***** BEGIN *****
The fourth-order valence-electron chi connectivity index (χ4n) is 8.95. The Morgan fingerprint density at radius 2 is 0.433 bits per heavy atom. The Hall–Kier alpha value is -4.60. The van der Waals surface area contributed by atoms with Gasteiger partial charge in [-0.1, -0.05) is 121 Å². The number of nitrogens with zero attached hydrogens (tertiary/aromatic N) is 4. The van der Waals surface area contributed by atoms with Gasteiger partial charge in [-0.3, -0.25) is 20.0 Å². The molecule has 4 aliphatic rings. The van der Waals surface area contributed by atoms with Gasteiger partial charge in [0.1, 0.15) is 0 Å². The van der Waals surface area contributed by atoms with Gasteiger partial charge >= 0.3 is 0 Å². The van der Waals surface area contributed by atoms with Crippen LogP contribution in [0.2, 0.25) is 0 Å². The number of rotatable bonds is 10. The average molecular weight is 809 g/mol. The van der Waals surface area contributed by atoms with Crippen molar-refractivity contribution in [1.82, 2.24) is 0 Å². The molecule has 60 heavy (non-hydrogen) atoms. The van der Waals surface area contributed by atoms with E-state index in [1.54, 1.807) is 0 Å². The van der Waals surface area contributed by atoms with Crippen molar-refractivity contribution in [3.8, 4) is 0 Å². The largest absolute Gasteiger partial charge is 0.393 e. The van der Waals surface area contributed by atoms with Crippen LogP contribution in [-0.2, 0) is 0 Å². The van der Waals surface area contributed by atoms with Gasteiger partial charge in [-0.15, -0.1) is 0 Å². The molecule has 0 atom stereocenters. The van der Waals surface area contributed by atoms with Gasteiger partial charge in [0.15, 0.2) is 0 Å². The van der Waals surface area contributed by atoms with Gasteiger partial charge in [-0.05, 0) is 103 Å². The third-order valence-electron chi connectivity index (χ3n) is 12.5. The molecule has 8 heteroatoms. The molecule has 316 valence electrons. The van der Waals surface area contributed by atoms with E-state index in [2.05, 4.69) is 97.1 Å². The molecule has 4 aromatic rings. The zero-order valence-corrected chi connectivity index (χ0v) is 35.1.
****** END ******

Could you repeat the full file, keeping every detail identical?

The fourth-order valence-electron chi connectivity index (χ4n) is 8.95. The Morgan fingerprint density at radius 2 is 0.433 bits per heavy atom. The Hall–Kier alpha value is -4.60. The van der Waals surface area contributed by atoms with Gasteiger partial charge in [-0.1, -0.05) is 121 Å². The number of nitrogens with zero attached hydrogens (tertiary/aromatic N) is 4. The van der Waals surface area contributed by atoms with Gasteiger partial charge in [-0.3, -0.25) is 20.0 Å². The molecule has 4 aliphatic rings. The van der Waals surface area contributed by atoms with Gasteiger partial charge in [0.1, 0.15) is 0 Å². The van der Waals surface area contributed by atoms with Gasteiger partial charge >= 0.3 is 0 Å². The van der Waals surface area contributed by atoms with Crippen LogP contribution in [0.2, 0.25) is 0 Å². The number of rotatable bonds is 10. The average molecular weight is 809 g/mol. The van der Waals surface area contributed by atoms with Crippen molar-refractivity contribution in [1.82, 2.24) is 0 Å². The molecule has 60 heavy (non-hydrogen) atoms. The van der Waals surface area contributed by atoms with E-state index in [1.54, 1.807) is 0 Å². The van der Waals surface area contributed by atoms with Crippen molar-refractivity contribution in [3.8, 4) is 0 Å². The largest absolute Gasteiger partial charge is 0.393 e. The van der Waals surface area contributed by atoms with Crippen LogP contribution in [-0.2, 0) is 0 Å². The van der Waals surface area contributed by atoms with Gasteiger partial charge in [-0.15, -0.1) is 0 Å². The molecule has 0 atom stereocenters. The van der Waals surface area contributed by atoms with Gasteiger partial charge in [0.15, 0.2) is 0 Å². The van der Waals surface area contributed by atoms with Gasteiger partial charge in [-0.05, 0) is 103 Å². The third-order valence-electron chi connectivity index (χ3n) is 12.5. The molecule has 8 heteroatoms. The molecule has 316 valence electrons. The van der Waals surface area contributed by atoms with E-state index in [2.05, 4.69) is 97.1 Å². The molecule has 4 aromatic rings. The zero-order valence-corrected chi connectivity index (χ0v) is 35.1.